Michael Guren wrote this on Jun 28, 2013
The other day I came across an article, "Novartis heart drug…gets 'breakthrough' status". I was intrigued. They had me at "breakthrough". So I pulled open the study to read the results.
(Note: The following has been greatly simplified for the purposes of this discussion.)
The highlight of the study was the fact that this new drug reduced the mortality (death) rate by 37% at 6 months; compared to placebo. That sounds incredible.
What I want us to consider is the following question. What does that mean? How should we think about a "37% reduction in mortality"? In order to make an informed decision about whether to prescribe, or take, a prescription drug it is important to understand what these types of results mean.
To answer this question, we have to dip our toes into the pool of statistics. Don't worry, we're not staying long.
Here are the raw study results from the breakthrough trial touting a 37% reduction in mortality (with decimals intentionally left off):
- Placebo: ~11% mortality rate
- Study Drug: ~7% mortality rate
Interesting. I don't see 37% anywhere. Hmmm. So where does 37% come from? The answer is, it's relative.
Let's explore (warning: high usage of percentages below):
- The ABSOLUTE difference in mortality rates is 11% minus 7% = 4%. So far so good. We agree there was a 4% difference in mortality rates.
- The RELATIVE difference, however, is ~37%. How? Well, decreasing from 11 to 7 represents a 37% drop. As an example, a 50% drop in mortality would have decreased 11 to 5.5 (half of 11). We can even show this using a formula: (11 minus 7) divided by 11 = ~0.37 * 100 = 37%. If you need to re-read this section that's okay, I'll wait.
Almost ALL drug studies tout the relative difference between treatments, which can be misleading. For this reason, it is IMPERATIVE that you understand which type of risk reduction a study is referencing. Is it absolute (e.g. 4%)? Or is it relative (e.g. 37%)?
Let's dive a little deeper for a second and discuss the medical term Number Needed to Treat (NNT). This is often used within the medical community to understand how many people need to take a drug in order to have one person benefit. For example, an NNT of 10 simply means that 10 people need to take a drug for 1 person to show the benefit. The other 9 people will have no benefit.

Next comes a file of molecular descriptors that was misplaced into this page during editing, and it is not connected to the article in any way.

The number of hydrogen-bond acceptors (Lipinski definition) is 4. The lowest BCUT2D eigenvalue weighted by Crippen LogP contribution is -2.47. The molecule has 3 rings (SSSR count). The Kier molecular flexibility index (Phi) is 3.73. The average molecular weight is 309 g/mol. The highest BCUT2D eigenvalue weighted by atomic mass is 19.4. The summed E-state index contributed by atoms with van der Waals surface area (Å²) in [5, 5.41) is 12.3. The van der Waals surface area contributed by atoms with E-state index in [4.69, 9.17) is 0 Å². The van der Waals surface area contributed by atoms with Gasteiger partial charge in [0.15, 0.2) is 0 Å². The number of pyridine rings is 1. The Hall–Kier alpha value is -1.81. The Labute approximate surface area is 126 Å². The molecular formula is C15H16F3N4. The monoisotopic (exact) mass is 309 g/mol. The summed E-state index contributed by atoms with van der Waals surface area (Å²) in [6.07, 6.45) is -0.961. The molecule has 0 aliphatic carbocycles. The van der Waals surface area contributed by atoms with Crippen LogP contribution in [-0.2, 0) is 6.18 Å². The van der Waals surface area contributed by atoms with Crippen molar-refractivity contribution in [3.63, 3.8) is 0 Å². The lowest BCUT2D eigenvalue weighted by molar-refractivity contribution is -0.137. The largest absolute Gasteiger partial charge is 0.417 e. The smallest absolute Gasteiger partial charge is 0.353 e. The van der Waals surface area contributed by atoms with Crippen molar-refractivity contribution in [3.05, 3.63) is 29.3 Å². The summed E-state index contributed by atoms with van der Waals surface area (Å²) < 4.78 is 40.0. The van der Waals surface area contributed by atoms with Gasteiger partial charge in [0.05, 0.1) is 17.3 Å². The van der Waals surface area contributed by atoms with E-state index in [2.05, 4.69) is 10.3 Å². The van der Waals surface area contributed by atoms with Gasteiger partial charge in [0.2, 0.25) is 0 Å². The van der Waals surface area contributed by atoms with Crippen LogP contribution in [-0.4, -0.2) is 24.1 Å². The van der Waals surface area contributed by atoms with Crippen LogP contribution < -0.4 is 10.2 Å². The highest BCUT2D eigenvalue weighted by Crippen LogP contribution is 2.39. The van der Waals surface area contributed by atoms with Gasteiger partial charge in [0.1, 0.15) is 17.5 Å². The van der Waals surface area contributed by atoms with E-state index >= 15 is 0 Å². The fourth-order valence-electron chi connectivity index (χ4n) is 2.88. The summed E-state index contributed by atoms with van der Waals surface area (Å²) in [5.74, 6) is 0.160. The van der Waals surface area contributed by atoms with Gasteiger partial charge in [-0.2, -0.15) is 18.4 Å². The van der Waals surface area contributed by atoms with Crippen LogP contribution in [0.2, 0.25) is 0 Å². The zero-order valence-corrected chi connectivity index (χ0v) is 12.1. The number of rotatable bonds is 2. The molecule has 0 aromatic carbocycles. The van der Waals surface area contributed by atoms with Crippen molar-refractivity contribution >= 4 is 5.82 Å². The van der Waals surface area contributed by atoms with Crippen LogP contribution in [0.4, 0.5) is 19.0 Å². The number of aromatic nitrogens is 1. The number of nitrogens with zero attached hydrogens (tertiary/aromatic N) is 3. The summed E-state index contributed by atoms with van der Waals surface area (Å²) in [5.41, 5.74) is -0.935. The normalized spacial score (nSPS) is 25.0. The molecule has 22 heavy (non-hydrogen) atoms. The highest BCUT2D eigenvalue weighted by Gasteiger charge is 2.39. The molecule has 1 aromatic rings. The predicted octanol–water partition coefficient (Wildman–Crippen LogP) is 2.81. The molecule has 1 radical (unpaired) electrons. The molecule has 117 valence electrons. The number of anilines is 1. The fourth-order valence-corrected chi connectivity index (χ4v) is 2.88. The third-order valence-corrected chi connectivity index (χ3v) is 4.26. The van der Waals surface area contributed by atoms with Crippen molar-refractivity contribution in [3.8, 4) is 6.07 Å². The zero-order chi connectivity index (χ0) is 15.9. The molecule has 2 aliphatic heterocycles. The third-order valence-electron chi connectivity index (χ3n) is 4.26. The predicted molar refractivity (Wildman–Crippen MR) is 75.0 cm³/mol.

How do we calculate NNT? It's pretty simple. Divide 100 by the absolute risk reduction (e.g. 4%). Using our example from above, the absolute risk reduction was 4%. Therefore, the NNT would be 100 divided by 4 = 25. So 25 people will need to take this new drug in order for 1 person to show any benefit.
This "breakthrough" drug, touting a 37% reduction in mortality, actually has a 4% ABSOLUTE risk reduction in mortality and requires 25 people to be treated in order to save 1 life. Interesting.
Now that we're equipped with all this knowledge…let's explore a more common drug class. Cholesterol lowering medications (aka "Statins").
(Note: Like before, I will be over-simplifying the following information.)
In high risk patients (e.g. high cholesterol), statins reduce the risk of having a heart attack by about 35%. This is roughly the accepted number used within the medical community.
Do you think 35% represents the absolute OR relative risk reduction?
If you said 'relative', then pat yourself on the back. That's right. So what is the absolute risk reduction? How about the Number Needed to Treat (NNT)? Good questions!
First we need the raw numbers. In high risk patients (e.g. high cholesterol), the following is generally true:
- Placebo: 9% heart attack rate
- Statin: 6% heart attack rate
This is more like it. We're used to dealing with numbers like this. Just like before, let's calculate absolute vs relative risk reduction:
- The ABSOLUTE difference between heart attack rates is 9% minus 6% = 3%.
- The RELATIVE difference is (9% minus 6%) divided by 9% = 0.33 * 100 = ~35%
Ah, so that's where the 35% reduced risk of heart attacks comes from!
How about the Number Needed to Treat (NNT)? Well, just like before we divide 100 by the absolute risk reduction (e.g. 3%). So 100 divided by 3 = ~33.
Therefore, 33 people would need to take a statin in order for one person to prevent a heart attack.
(Note: The actual heart attack risk reduction and NNT for statins varies depending on the study in question. This is a general example.)
I am not advocating that you alter drug therapy based on these over-simplifications. However, I AM advocating that you gain a better understanding of what these numbers mean. Hopefully this will help foster more productive conversations between you and your Doctor (or patient).
The next time you hear "This drug reduced mortality by 40%!", you'll know the right questions to ask in order to determine the absolute truth.